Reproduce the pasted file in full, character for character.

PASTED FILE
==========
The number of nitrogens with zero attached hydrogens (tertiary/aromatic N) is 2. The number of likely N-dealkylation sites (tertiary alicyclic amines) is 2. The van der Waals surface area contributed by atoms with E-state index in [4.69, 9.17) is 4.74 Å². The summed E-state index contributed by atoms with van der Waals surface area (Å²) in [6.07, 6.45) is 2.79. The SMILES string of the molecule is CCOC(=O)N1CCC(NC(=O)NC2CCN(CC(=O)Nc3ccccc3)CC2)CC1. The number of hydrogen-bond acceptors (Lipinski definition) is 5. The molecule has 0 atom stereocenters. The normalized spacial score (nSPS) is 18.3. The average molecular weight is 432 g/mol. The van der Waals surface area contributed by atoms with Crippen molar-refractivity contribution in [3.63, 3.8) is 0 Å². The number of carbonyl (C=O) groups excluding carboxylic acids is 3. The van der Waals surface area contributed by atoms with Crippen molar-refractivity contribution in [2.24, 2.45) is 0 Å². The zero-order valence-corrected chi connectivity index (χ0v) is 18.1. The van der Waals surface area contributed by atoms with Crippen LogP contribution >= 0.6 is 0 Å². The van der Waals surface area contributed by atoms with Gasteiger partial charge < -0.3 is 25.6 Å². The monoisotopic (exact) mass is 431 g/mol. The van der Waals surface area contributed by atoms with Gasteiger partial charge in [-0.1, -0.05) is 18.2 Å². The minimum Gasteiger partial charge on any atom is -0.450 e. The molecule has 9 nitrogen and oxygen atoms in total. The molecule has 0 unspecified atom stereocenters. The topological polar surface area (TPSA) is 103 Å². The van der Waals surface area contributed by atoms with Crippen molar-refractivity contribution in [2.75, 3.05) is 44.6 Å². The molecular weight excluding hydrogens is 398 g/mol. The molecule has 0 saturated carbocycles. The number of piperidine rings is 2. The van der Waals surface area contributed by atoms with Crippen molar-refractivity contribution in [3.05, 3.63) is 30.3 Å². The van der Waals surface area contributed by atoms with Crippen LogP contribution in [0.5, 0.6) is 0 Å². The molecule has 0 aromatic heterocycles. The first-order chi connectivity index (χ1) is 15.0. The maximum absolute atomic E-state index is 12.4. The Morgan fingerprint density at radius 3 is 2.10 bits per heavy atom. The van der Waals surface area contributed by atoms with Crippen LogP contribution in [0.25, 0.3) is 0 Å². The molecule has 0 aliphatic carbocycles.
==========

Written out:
The number of nitrogens with zero attached hydrogens (tertiary/aromatic N) is 2. The number of likely N-dealkylation sites (tertiary alicyclic amines) is 2. The van der Waals surface area contributed by atoms with E-state index in [4.69, 9.17) is 4.74 Å². The summed E-state index contributed by atoms with van der Waals surface area (Å²) in [6.07, 6.45) is 2.79. The SMILES string of the molecule is CCOC(=O)N1CCC(NC(=O)NC2CCN(CC(=O)Nc3ccccc3)CC2)CC1. The number of hydrogen-bond acceptors (Lipinski definition) is 5. The molecule has 0 atom stereocenters. The normalized spacial score (nSPS) is 18.3. The average molecular weight is 432 g/mol. The van der Waals surface area contributed by atoms with Crippen molar-refractivity contribution in [3.63, 3.8) is 0 Å². The number of carbonyl (C=O) groups excluding carboxylic acids is 3. The van der Waals surface area contributed by atoms with Crippen molar-refractivity contribution in [2.24, 2.45) is 0 Å². The zero-order valence-corrected chi connectivity index (χ0v) is 18.1. The van der Waals surface area contributed by atoms with Crippen LogP contribution >= 0.6 is 0 Å². The van der Waals surface area contributed by atoms with Gasteiger partial charge < -0.3 is 25.6 Å². The monoisotopic (exact) mass is 431 g/mol. The van der Waals surface area contributed by atoms with Gasteiger partial charge in [-0.1, -0.05) is 18.2 Å². The minimum Gasteiger partial charge on any atom is -0.450 e. The molecule has 9 nitrogen and oxygen atoms in total. The molecule has 0 unspecified atom stereocenters. The topological polar surface area (TPSA) is 103 Å². The van der Waals surface area contributed by atoms with Crippen molar-refractivity contribution in [2.75, 3.05) is 44.6 Å². The molecular weight excluding hydrogens is 398 g/mol. The molecule has 0 saturated carbocycles. The number of piperidine rings is 2. The van der Waals surface area contributed by atoms with Crippen molar-refractivity contribution in [3.05, 3.63) is 30.3 Å². The van der Waals surface area contributed by atoms with Crippen LogP contribution in [0.5, 0.6) is 0 Å². The molecule has 0 aromatic heterocycles. The first-order chi connectivity index (χ1) is 15.0. The maximum absolute atomic E-state index is 12.4. The Morgan fingerprint density at radius 3 is 2.10 bits per heavy atom. The van der Waals surface area contributed by atoms with Crippen LogP contribution in [0.25, 0.3) is 0 Å². The molecule has 0 aliphatic carbocycles.